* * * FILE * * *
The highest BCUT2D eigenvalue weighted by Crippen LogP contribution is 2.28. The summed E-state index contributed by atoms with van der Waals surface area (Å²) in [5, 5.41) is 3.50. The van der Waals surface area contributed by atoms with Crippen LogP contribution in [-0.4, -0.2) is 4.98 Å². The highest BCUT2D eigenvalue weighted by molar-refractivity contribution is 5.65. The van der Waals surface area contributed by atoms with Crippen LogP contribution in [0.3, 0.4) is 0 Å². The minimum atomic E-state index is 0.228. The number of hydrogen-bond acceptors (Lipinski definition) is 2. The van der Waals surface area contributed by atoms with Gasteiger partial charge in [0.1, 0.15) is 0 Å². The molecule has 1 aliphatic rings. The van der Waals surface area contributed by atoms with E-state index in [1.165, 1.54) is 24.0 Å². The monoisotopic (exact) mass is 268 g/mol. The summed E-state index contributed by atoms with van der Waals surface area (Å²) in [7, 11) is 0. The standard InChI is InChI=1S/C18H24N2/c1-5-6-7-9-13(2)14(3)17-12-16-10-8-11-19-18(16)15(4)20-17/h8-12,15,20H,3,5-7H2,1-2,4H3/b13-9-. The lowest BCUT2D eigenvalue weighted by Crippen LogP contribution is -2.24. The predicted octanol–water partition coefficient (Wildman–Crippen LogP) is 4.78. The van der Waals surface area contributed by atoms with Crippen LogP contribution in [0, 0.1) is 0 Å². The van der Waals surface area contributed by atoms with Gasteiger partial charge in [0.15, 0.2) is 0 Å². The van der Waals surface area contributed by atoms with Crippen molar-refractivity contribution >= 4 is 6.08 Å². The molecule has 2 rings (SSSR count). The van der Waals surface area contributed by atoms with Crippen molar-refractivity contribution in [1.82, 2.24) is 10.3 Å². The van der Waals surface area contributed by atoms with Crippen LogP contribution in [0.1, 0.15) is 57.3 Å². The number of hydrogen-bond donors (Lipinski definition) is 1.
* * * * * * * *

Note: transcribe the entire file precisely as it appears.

The highest BCUT2D eigenvalue weighted by Crippen LogP contribution is 2.28. The summed E-state index contributed by atoms with van der Waals surface area (Å²) in [5, 5.41) is 3.50. The van der Waals surface area contributed by atoms with Crippen LogP contribution in [-0.4, -0.2) is 4.98 Å². The highest BCUT2D eigenvalue weighted by molar-refractivity contribution is 5.65. The van der Waals surface area contributed by atoms with Crippen LogP contribution in [0.3, 0.4) is 0 Å². The minimum atomic E-state index is 0.228. The number of hydrogen-bond acceptors (Lipinski definition) is 2. The van der Waals surface area contributed by atoms with Gasteiger partial charge in [0.1, 0.15) is 0 Å². The molecule has 1 aliphatic rings. The van der Waals surface area contributed by atoms with E-state index in [1.165, 1.54) is 24.0 Å². The monoisotopic (exact) mass is 268 g/mol. The summed E-state index contributed by atoms with van der Waals surface area (Å²) in [7, 11) is 0. The standard InChI is InChI=1S/C18H24N2/c1-5-6-7-9-13(2)14(3)17-12-16-10-8-11-19-18(16)15(4)20-17/h8-12,15,20H,3,5-7H2,1-2,4H3/b13-9-. The lowest BCUT2D eigenvalue weighted by Crippen LogP contribution is -2.24. The predicted octanol–water partition coefficient (Wildman–Crippen LogP) is 4.78. The van der Waals surface area contributed by atoms with Crippen LogP contribution in [0, 0.1) is 0 Å². The van der Waals surface area contributed by atoms with Gasteiger partial charge in [0.15, 0.2) is 0 Å². The van der Waals surface area contributed by atoms with Crippen molar-refractivity contribution >= 4 is 6.08 Å². The molecule has 2 rings (SSSR count). The van der Waals surface area contributed by atoms with Crippen molar-refractivity contribution in [1.82, 2.24) is 10.3 Å². The van der Waals surface area contributed by atoms with Crippen LogP contribution in [0.1, 0.15) is 57.3 Å². The number of hydrogen-bond donors (Lipinski definition) is 1.